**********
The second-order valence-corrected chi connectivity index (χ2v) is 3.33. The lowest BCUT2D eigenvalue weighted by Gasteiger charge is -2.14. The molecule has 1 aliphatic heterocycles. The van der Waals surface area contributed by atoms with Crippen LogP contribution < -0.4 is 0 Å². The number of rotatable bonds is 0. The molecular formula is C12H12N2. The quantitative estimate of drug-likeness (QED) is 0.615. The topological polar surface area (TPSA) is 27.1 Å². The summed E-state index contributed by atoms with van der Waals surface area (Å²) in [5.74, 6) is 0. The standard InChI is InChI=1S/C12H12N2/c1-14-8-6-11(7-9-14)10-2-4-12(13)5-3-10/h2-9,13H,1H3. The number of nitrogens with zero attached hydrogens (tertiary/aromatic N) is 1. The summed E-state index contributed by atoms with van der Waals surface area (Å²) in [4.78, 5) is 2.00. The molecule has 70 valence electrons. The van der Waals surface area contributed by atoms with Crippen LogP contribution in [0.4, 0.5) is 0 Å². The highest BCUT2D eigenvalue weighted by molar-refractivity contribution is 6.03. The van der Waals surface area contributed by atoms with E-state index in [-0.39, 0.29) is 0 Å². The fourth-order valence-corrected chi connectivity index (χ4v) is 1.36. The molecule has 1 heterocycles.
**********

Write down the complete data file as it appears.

The second-order valence-corrected chi connectivity index (χ2v) is 3.33. The lowest BCUT2D eigenvalue weighted by Gasteiger charge is -2.14. The molecule has 1 aliphatic heterocycles. The van der Waals surface area contributed by atoms with Crippen LogP contribution < -0.4 is 0 Å². The number of rotatable bonds is 0. The molecular formula is C12H12N2. The quantitative estimate of drug-likeness (QED) is 0.615. The topological polar surface area (TPSA) is 27.1 Å². The summed E-state index contributed by atoms with van der Waals surface area (Å²) in [5.74, 6) is 0. The standard InChI is InChI=1S/C12H12N2/c1-14-8-6-11(7-9-14)10-2-4-12(13)5-3-10/h2-9,13H,1H3. The number of nitrogens with zero attached hydrogens (tertiary/aromatic N) is 1. The summed E-state index contributed by atoms with van der Waals surface area (Å²) in [4.78, 5) is 2.00. The molecule has 70 valence electrons. The van der Waals surface area contributed by atoms with Crippen LogP contribution in [0.4, 0.5) is 0 Å². The highest BCUT2D eigenvalue weighted by molar-refractivity contribution is 6.03. The van der Waals surface area contributed by atoms with E-state index in [-0.39, 0.29) is 0 Å². The fourth-order valence-corrected chi connectivity index (χ4v) is 1.36. The molecule has 1 heterocycles.